Our last post looked at the ways in which we protect users against harmful software inside of Android and through our app store Google Play.

Android, however, is an open ecosystem used by more than 1.4 billion people around the world, so it makes sense to tap into all of those Android partners, developers, users, and researchers to help locate vulnerabilities and problems. This is the advantage of an open ecosystem: we can work with the broader security community who help us improve security and make Android stronger.

The priority for this approach is that we must be transparent about how exactly Android works. Android is open source, and this means we publish the latest programming source code for Android here.

Anyone can review the code to identify potential security risks. Anyone can build a device using this open source code (as well as add their own customisations). And anyone can suggest modifications or improvements to the core open source project.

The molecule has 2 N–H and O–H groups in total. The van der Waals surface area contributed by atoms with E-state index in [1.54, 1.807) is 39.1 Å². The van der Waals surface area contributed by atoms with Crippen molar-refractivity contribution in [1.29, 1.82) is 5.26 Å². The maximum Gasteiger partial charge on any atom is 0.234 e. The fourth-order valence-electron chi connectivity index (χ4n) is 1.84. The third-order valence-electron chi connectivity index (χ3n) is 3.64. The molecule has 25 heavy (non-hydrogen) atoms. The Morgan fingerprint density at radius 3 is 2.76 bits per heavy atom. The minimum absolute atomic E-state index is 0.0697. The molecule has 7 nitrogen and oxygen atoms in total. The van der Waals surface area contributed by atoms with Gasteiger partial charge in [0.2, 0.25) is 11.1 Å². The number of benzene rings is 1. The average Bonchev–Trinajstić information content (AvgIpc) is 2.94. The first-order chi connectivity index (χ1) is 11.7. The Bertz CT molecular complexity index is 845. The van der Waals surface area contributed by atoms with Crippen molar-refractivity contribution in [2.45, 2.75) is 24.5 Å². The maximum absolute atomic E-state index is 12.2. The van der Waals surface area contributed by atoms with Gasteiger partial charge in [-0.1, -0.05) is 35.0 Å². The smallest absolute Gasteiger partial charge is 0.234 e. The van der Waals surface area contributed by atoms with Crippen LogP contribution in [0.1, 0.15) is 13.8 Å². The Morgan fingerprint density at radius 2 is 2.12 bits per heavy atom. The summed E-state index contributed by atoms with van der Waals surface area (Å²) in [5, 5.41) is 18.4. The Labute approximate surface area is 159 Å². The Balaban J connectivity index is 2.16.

Secondly, we work hard to encourage research on Android. We have come up with many ways to incentivise people to poke around in our code and find problems.

In 2010, Google started what we call security reward programs to pay security researchers who find major flaws. In 2014 alone we paid more than $1.5 million to security researchers who found vulnerabilities in Chrome and other Google products.

The success of this program led us to extend it directly to Android. In 2014, we started Google Patch Rewards — an experimental program to reward proactive security improvements for a few of our open-source projects. Rewards for qualifying submissions range from $500 for one-line improvements, up to $10,000 for complicated, high-impact improvements that almost certainly prevent major vulnerabilities in the affected code.

Then in 2015, we started the Android Security Rewards Program to help reward the contributions of security researchers who invest their time and effort in helping us make Android more secure. Through this program we provide monetary rewards and public recognition for vulnerabilities disclosed to the Android Security Team.